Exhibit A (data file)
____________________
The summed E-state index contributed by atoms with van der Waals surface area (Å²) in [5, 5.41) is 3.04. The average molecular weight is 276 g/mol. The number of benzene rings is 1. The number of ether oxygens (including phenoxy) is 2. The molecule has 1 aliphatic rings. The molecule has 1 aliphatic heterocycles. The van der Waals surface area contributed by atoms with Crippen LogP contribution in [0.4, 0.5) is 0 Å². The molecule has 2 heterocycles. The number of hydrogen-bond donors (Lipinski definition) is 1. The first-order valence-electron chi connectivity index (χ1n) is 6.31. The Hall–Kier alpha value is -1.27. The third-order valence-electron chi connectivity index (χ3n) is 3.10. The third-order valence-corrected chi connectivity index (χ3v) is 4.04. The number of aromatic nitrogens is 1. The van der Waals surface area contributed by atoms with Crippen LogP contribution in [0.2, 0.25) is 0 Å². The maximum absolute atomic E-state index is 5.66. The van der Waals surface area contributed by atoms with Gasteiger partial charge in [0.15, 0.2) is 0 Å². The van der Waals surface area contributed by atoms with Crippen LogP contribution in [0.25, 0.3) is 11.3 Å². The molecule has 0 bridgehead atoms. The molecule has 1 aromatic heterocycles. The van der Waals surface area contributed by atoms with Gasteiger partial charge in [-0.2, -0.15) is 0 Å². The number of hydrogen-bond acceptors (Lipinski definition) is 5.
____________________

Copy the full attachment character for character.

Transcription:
The summed E-state index contributed by atoms with van der Waals surface area (Å²) in [5, 5.41) is 3.04. The average molecular weight is 276 g/mol. The number of benzene rings is 1. The number of ether oxygens (including phenoxy) is 2. The molecule has 1 aliphatic rings. The molecule has 1 aliphatic heterocycles. The van der Waals surface area contributed by atoms with Crippen LogP contribution in [0.4, 0.5) is 0 Å². The molecule has 2 heterocycles. The number of hydrogen-bond donors (Lipinski definition) is 1. The first-order valence-electron chi connectivity index (χ1n) is 6.31. The Hall–Kier alpha value is -1.27. The third-order valence-electron chi connectivity index (χ3n) is 3.10. The third-order valence-corrected chi connectivity index (χ3v) is 4.04. The number of aromatic nitrogens is 1. The van der Waals surface area contributed by atoms with Crippen LogP contribution in [0.2, 0.25) is 0 Å². The maximum absolute atomic E-state index is 5.66. The van der Waals surface area contributed by atoms with Gasteiger partial charge in [0.15, 0.2) is 0 Å². The van der Waals surface area contributed by atoms with Crippen LogP contribution in [0.25, 0.3) is 11.3 Å². The molecule has 0 bridgehead atoms. The molecule has 1 aromatic heterocycles. The van der Waals surface area contributed by atoms with Gasteiger partial charge in [-0.2, -0.15) is 0 Å². The number of hydrogen-bond acceptors (Lipinski definition) is 5.